Air Force Launches $6.9 Billion JSTARS Competition

An E-8C test aircraft is displayed during a Joint Surveillance Target Attack Radar System exhibition in a hangar at Joint Base Langley-Eustis, Va., Dec. 18, 2012. Joint STARS provides wide area situational awareness and early warning for U.S. and multinational maritime task forces. (U.S. Air Force photo by Staff Sgt. Krystie Martinez)An E-8C test aircraft is displayed during a Joint Surveillance Target Attack Radar System exhibition in a hangar at Joint Base Langley-Eustis, Va., Dec. 18, 2012. Joint STARS provides wide area situational awareness and early warning for U.S. and multinational maritime task forces. (U.S. Air Force photo by Staff Sgt. Krystie Martinez)

The Air Force has kicked off an open contest to build new radar planes capable of developing, detecting, locating and tracking moving targets on the ground.

The service on Wednesday released a development request for proposal, or RFP, for the Joint Surveillance and Target Attack Radar System (JSTARS) Recapitalization program, intended to replace the current Northrop Grumman-modified E-8C.

The award stipulates $6.9 billion for the engineering, manufacturing and development phase, the Air Force said in a release. The RFP includes all aspects of the system, including airframe, radar, communication systems, and battle management command and control.  

The Air Force anticipates awarding the contract, including the first three JSTARS recap test aircraft, in 2018; it expects the first “assets” to reach initial operational capability “by the fourth quarter of fiscal year 2024, or earlier,” the release states.

The airborne command and control plane, a modified Boeing 707-300 series commercial airframe that can fly as high as 42,000 feet, is “extensively remanufactured and modified with the radar, communications, operations and control subsystems,” including a prominent 27-foot bathtub-like radome under the fuselage. The radome “houses the 24-foot long, side-looking phased array antenna,” according to the Air Force.

The service currently has 16 of the aircraft in inventory.

Boeing Co., Northrop Grumman Corp., and Lockheed Martin Corp. are competing for the award. Risk reduction efforts also are underway with Northrop Grumman and Raytheon for radar construction.

Each of the contractors is allowed to submit two proposals with Northrop-made and Raytheon-made radars, Defense News reported.

Congress handed down guidelines in the 2017 National Defense Authorization Act requiring the Air Force to work only with a fixed-price contract — locking in a price and putting the company on the hook for cost overruns. Yet the NDAA also made a provision for the defense secretary “to waive this limitation if the Secretary determines such a waiver is in the national security interests,” the release states.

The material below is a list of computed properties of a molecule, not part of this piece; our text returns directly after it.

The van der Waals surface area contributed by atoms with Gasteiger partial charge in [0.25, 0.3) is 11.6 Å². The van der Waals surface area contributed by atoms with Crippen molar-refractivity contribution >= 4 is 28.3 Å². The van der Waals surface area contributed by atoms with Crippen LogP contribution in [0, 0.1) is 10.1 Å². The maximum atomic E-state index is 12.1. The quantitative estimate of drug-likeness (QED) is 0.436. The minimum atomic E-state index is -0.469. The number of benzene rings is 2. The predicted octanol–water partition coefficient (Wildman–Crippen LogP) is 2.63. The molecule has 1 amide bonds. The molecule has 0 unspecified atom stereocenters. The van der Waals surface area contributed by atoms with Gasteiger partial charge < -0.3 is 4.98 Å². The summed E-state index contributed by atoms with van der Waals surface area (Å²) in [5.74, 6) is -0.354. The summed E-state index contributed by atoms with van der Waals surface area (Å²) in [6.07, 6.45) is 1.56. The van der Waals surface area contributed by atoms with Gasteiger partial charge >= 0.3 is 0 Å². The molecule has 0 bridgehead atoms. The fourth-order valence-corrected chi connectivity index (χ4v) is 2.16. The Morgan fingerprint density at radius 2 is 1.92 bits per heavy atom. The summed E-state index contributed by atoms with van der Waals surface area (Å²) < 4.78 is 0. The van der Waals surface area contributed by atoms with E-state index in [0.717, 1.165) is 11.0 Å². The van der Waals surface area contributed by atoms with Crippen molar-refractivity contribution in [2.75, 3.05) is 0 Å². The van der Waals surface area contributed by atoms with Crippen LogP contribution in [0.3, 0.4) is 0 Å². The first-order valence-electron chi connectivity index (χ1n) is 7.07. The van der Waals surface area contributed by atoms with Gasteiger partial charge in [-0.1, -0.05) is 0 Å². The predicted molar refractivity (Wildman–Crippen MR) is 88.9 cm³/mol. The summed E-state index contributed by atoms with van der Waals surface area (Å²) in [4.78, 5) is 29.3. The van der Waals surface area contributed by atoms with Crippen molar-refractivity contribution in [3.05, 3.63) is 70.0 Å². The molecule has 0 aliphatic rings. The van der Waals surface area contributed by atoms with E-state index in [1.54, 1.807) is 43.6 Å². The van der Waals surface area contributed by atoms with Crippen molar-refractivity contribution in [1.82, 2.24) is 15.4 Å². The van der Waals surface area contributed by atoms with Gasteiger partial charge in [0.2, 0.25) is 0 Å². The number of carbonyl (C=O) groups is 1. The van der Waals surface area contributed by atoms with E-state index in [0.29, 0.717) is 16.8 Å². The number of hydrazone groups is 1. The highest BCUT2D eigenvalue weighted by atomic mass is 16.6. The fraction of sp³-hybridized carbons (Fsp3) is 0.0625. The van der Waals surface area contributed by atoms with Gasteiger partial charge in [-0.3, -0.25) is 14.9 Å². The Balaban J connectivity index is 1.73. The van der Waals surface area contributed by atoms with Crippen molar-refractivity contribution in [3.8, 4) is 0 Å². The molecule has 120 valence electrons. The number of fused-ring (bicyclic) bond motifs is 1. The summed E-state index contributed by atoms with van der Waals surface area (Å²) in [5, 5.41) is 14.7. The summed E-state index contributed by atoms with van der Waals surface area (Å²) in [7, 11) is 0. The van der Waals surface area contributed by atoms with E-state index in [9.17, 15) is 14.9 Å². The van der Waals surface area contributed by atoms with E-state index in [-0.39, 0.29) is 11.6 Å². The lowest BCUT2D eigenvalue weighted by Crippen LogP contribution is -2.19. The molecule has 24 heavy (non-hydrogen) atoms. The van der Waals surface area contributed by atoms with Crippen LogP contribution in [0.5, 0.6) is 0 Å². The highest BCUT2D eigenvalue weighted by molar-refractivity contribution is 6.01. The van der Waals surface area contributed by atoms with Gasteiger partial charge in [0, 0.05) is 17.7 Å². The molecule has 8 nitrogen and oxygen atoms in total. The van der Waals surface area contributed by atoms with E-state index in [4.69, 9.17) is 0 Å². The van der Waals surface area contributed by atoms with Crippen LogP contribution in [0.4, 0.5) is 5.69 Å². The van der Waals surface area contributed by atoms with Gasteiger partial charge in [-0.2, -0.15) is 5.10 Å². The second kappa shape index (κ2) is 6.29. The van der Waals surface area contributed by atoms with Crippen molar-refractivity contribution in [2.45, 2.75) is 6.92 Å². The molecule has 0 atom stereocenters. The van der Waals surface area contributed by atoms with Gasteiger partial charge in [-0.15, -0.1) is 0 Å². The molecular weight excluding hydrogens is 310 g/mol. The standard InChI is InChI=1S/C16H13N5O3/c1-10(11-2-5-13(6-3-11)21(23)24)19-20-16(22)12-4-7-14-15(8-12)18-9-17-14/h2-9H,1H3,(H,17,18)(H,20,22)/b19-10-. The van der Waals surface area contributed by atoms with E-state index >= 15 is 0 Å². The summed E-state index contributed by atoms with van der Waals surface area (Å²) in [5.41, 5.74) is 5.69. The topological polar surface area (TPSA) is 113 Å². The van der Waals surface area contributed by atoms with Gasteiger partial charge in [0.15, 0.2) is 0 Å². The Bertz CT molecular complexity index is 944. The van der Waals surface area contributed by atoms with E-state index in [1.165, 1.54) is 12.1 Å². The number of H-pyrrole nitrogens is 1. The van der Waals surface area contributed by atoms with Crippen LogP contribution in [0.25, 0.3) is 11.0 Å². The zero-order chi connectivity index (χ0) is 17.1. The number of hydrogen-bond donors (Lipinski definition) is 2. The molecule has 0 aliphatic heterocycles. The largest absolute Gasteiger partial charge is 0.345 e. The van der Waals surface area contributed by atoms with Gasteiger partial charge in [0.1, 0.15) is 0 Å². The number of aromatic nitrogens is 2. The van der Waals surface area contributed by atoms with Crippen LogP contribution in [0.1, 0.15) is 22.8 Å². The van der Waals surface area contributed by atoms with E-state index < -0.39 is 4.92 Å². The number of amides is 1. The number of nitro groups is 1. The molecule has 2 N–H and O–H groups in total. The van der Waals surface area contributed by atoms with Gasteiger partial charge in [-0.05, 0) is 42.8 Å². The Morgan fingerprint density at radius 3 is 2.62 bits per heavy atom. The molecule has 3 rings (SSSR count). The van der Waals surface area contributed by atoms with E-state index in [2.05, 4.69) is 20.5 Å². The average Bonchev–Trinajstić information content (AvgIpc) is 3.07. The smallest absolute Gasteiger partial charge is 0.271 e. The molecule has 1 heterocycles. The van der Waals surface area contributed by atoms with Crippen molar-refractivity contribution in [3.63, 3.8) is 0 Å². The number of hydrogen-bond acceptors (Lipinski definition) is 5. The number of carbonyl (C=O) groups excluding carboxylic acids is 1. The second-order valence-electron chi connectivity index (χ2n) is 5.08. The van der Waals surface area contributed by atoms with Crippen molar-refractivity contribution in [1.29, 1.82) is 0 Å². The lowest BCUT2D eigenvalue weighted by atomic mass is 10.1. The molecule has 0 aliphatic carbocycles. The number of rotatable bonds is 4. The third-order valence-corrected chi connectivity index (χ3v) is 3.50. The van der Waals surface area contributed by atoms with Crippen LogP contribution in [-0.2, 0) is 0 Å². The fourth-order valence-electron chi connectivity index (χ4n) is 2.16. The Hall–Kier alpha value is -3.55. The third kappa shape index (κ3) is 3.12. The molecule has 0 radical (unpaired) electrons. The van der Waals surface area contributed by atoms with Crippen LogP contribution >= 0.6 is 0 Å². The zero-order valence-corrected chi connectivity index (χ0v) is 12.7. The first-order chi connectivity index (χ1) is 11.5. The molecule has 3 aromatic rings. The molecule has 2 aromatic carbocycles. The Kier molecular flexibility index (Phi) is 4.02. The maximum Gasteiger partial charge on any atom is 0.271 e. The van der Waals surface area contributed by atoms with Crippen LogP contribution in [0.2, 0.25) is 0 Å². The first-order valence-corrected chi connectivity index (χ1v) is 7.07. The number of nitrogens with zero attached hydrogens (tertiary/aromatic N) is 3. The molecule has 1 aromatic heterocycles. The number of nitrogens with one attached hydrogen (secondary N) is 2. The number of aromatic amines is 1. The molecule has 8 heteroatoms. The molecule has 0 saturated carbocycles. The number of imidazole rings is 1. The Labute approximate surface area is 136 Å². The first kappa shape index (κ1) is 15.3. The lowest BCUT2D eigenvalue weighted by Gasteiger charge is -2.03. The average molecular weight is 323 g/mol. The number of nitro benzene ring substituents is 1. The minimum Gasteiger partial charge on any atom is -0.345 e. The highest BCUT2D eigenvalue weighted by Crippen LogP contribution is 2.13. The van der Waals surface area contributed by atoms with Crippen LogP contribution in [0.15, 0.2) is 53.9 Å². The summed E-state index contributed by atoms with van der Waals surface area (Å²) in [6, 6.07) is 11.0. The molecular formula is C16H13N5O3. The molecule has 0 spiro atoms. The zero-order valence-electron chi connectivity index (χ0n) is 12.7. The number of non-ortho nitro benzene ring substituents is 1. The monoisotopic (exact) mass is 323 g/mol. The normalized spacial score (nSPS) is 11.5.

Defense Department acquisition chief Frank Kendall granted the waiver on behalf of Defense Secretary Ash Carter on Dec. 23.

“We realize intelligence, surveillance and reconnaissance is currently a combatant commander top priority. Given the language in this year’s defense policy bill, we took additional time before releasing the JSTARS request for proposal,” Air Force Secretary Deborah James said in a statement Wednesday.  

“With the support of the Department on the importance of JSTARS to national security, we are moving out to deliver this critical ISR capability. We will continually look for ways to speed up the process towards initial operational capability,” she said.

The waiver allows the Air Force to work with both a fixed-price and cost-plus estimate contract strategy, Defense News said.

The Air Force plans to buy 17 new aircraft.

Recently, The New York Times’ Eric Schmitt put a spotlight on JSTARS, detailing the aircraft’s aerial hunting capabilities. The modified airliner’s first flight was in support of Operation Desert Storm in 1991.

Schmitt, chronicling his flight aboard a JSTARS over Iraq as Army and Air Force crews watched movements by Islamic State militants, said, “[The] rotation of aircraft and surveillance crews can monitor a particular area for days, weeks or months, watching Islamic State activity to understand what the military calls the enemy’s ‘pattern of life.’ “

Unlike MQ-1 Predator or MQ-9 Reaper drones, electronic attack aircraft such as the EC-130H Compass Call, and reconnaissance aircraft such as RC-135 Rivet Joint and JSTARS “suck up some enemy communications, jam others and help paint a picture of the Islamic State on the ground for American fighters and bombers to attack,” Schmitt said.

About the Author

Oriana Pawlyk
Oriana Pawlyk is a reporter for Military.com. She can be reached at oriana.pawlyk@military.com. Follow her on Twitter at @Oriana0214.